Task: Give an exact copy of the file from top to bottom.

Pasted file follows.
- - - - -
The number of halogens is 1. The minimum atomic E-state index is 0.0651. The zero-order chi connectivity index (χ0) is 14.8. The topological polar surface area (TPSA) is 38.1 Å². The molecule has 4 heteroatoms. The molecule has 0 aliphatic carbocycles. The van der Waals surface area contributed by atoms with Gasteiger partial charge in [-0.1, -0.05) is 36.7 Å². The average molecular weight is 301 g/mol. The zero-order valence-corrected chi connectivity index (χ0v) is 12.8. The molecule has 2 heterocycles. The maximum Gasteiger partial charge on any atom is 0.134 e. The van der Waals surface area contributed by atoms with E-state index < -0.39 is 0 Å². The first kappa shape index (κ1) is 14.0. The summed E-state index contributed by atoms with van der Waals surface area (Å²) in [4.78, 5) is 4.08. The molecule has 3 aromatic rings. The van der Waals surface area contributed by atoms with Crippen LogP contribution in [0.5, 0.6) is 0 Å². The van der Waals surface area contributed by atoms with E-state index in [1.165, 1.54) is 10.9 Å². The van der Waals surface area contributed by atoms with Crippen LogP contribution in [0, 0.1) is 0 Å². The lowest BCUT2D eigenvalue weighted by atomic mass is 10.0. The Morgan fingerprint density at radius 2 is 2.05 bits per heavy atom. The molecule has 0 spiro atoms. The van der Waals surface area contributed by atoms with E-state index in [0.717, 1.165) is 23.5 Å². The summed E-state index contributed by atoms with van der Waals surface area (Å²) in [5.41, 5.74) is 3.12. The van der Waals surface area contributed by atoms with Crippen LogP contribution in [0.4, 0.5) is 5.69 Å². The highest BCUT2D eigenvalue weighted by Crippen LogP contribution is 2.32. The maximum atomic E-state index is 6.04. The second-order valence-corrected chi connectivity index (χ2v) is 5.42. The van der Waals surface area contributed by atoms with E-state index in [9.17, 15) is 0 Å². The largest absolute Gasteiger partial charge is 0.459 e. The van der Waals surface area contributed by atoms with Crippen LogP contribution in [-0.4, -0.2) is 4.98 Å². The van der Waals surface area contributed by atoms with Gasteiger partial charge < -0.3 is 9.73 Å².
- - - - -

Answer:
The number of halogens is 1. The minimum atomic E-state index is 0.0651. The zero-order chi connectivity index (χ0) is 14.8. The topological polar surface area (TPSA) is 38.1 Å². The molecule has 4 heteroatoms. The molecule has 0 aliphatic carbocycles. The van der Waals surface area contributed by atoms with Gasteiger partial charge in [-0.1, -0.05) is 36.7 Å². The average molecular weight is 301 g/mol. The zero-order valence-corrected chi connectivity index (χ0v) is 12.8. The molecule has 2 heterocycles. The maximum Gasteiger partial charge on any atom is 0.134 e. The van der Waals surface area contributed by atoms with E-state index < -0.39 is 0 Å². The first kappa shape index (κ1) is 14.0. The summed E-state index contributed by atoms with van der Waals surface area (Å²) in [4.78, 5) is 4.08. The molecule has 3 aromatic rings. The van der Waals surface area contributed by atoms with Crippen LogP contribution in [0.5, 0.6) is 0 Å². The van der Waals surface area contributed by atoms with E-state index in [1.165, 1.54) is 10.9 Å². The van der Waals surface area contributed by atoms with Crippen LogP contribution in [0, 0.1) is 0 Å². The lowest BCUT2D eigenvalue weighted by atomic mass is 10.0. The Morgan fingerprint density at radius 2 is 2.05 bits per heavy atom. The molecule has 0 spiro atoms. The van der Waals surface area contributed by atoms with E-state index in [0.717, 1.165) is 23.5 Å². The summed E-state index contributed by atoms with van der Waals surface area (Å²) in [5.41, 5.74) is 3.12. The van der Waals surface area contributed by atoms with Crippen LogP contribution in [0.4, 0.5) is 5.69 Å². The highest BCUT2D eigenvalue weighted by Crippen LogP contribution is 2.32. The maximum atomic E-state index is 6.04. The second-order valence-corrected chi connectivity index (χ2v) is 5.42. The van der Waals surface area contributed by atoms with E-state index in [9.17, 15) is 0 Å². The largest absolute Gasteiger partial charge is 0.459 e. The van der Waals surface area contributed by atoms with Crippen LogP contribution in [-0.4, -0.2) is 4.98 Å². The van der Waals surface area contributed by atoms with Gasteiger partial charge < -0.3 is 9.73 Å².